"All possible pronunciations" is a pretty tall order.
As far as I know, "que" in Latin does not exist as an independent word, only as the enclitic/suffix -que, which doesn't receive stress in prose (the existence of "stress" in Latin poetry is a disputed point). Latin -que is a conjunction that can be translated as "and".
The "Ecclesiastical" (Italian-based, although perhaps not exactly identical to Italian) pronunciation of -que would be something like [kwɛ]. There doesn't seem to be any clear rule about the use of [e] vs. [ɛ] in "Ecclesiastical" pronunciation, so [kwe] might also be possible. There is no contrast between [kw], [kʷ] and [ku̯] in this context, so you might see the onset transcribed as any of these.
The reconstructed Classical Latin pronunciation is approximately the same. The onset is the "qu" sound, and the nucleus is the "ĕ" ("short e") sound (with the exception that, according to Lewis and Short, the vowel may be lengthened in the "arsis" in poetry). The Classical Latin "qu" sound has been variously analyzed as either a single labiovelar phoneme /kʷ/ or as a sequence /kw/. We will never be able to be sure of the exact phonetic realization. Latin didn't have a contrast of velar vs. palatal plosives, or front rounded vs. back rounded glides; it has been suggested that in Classical Latin the glide of the "qu" sound was fronted before a front vowel. Wiktionary gives a reconstructed phonetic transcription "[kᶣɛ]", although I would expect the plosive part of the "qu" to also be fronted in a context like that, so maybe something like [cᶣɛ] would be possible. (In various modern Romance languages, such as French, the velar stop phonemes are supposed to have palatal stop allophones that are used before front vowels.)
There seems to be general agreement on the value of Classical Latin ĕ being [ɛ], although [e] may have existed as an allophone (e.g. it has been suggested that a realization like [e] could occur in words like meum).
The distinct phoneme ē ("long e") is reconstructed as being [eː] for at least some of the Classical Latin time period; from what I've read, ē is often thought to have been [ɛː] at some earlier stage.
As mentioned, other traditions have further variations in pronunciation. "Qu" is traditionally /kv/ (phonetically, devoicing of the /v/ may occur in contexts like this in many languages, so possibly [kf]) in German pronunciation, and I think in the pronunciation of some other regions. "Qu" in traditional French pronunciation is often pronounced as French /k/, which as mentioned above is supposed to have [c] as an allophone.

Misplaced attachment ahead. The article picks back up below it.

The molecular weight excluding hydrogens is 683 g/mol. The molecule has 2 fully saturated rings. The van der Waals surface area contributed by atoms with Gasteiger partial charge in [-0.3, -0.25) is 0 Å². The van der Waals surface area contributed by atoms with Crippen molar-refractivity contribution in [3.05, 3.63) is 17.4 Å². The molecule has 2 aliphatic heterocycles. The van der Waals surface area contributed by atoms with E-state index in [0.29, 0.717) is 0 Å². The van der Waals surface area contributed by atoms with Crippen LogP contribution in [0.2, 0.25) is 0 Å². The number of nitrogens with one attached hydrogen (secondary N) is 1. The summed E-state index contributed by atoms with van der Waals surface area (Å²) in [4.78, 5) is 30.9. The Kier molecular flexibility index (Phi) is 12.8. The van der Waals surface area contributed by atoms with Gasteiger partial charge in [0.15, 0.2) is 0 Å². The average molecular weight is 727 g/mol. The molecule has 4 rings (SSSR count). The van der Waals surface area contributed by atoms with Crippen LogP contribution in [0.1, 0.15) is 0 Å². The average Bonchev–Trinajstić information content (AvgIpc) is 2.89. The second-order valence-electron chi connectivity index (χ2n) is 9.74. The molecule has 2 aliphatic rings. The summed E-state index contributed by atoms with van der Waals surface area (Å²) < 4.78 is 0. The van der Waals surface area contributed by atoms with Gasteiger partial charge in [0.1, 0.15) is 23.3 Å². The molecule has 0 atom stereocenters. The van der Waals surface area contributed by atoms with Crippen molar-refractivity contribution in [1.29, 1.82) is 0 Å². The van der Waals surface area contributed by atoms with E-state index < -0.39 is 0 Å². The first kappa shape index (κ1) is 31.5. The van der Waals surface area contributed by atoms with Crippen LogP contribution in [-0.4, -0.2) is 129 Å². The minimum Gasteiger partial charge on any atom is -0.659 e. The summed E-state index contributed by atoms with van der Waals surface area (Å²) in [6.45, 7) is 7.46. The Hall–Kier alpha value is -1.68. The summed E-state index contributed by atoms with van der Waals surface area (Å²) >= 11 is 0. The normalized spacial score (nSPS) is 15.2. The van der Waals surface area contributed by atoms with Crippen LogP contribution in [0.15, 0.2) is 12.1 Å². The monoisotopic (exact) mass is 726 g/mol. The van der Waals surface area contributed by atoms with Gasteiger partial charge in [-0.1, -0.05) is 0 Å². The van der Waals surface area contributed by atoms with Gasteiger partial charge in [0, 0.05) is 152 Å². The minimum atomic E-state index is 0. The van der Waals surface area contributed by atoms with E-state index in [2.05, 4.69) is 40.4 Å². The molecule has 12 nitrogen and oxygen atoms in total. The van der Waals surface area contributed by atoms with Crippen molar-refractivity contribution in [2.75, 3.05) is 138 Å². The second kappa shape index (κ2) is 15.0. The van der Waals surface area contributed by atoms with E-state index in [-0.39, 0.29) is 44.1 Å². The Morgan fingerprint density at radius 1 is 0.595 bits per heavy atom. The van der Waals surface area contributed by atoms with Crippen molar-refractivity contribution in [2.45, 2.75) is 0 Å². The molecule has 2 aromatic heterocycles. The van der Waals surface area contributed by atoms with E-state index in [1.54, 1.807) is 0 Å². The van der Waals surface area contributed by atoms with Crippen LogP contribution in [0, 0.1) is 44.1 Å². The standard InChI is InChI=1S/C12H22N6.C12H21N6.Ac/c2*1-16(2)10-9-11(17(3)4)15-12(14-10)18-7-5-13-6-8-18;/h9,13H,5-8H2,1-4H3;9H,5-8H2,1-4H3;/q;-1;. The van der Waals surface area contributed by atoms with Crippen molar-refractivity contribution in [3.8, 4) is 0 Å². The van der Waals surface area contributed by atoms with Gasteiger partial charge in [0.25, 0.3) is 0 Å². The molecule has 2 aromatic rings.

From what I remember, in German pronunciation vowel "length" and "quality" is traditionally determined mostly from context (such as syllable structure), so the traditional German pronunciation of "-que" would I think be /kveː/, not /kvɛ/.
I don't know how French traditional pronunciation treated the vowel "e" in contexts like this, but I doubt that /ɛ/ would be used.
In "traditional English pronunciation" of Latin, "-que" would be something like /kwi/ (since it is unstressed, I think the vowel would be /i/ and not /iː/, although I'm not entirely sure).
The "Ecclesiastical" pronunciation would be something like [ˈand͡ʒɛli].
In a "reference" Italian accent, a coda nasal assimilates in place to a following plosive; I don't know enough to give a detailed description of the quality of "[n]" in this context, but Wikipedia suggests it would be something like [n̠ʲ].
The "a" vowel of Italian and Ecclesiastical Latin is typically described as being phonetically central [a], not back [ɑ], although the difference is not contrastive.
In actual Italian, the distinction between /e/ and /ɛ/ is neutralized in unstressed syllables, and the merged realization is typically transcribed as [e]. But as I mentioned earlier, there doesn't seem to be a clear rule about when [e] vs. [ɛ] should be used in an "Ecclesiastical" pronunciation of Latin.
The reconstructed Classical Latin pronunciation is something like [ˈaŋgɛliː]. The final vowel is long. As mentioned earlier, there was no phonemic contrast between velar and palatal stops in Classical Latin, so we don't know whether coarticulation with/assimilation to the following front vowel might have caused the "ng" to be pronounced as something like [ɲɟ] in this context.
As far as I know, there is little evidence that would provide grounds for reconstructing the specific quality of the Classical Latin "a" sound. It is agreed that it was an open/low vowel, but that would be compatible with anything in the range of [a], [ɑ] or [ɐ].
In "traditional English pronunciation", angeli would be ˈændʒəlaɪ (or possibly /ˈændʒɪlaɪ/? I'm not sure whether /ɪ/ would be possible in an accent without the "weak vowel merger").
In traditional German pronunciation, I believe it would be [ˈaŋgeli].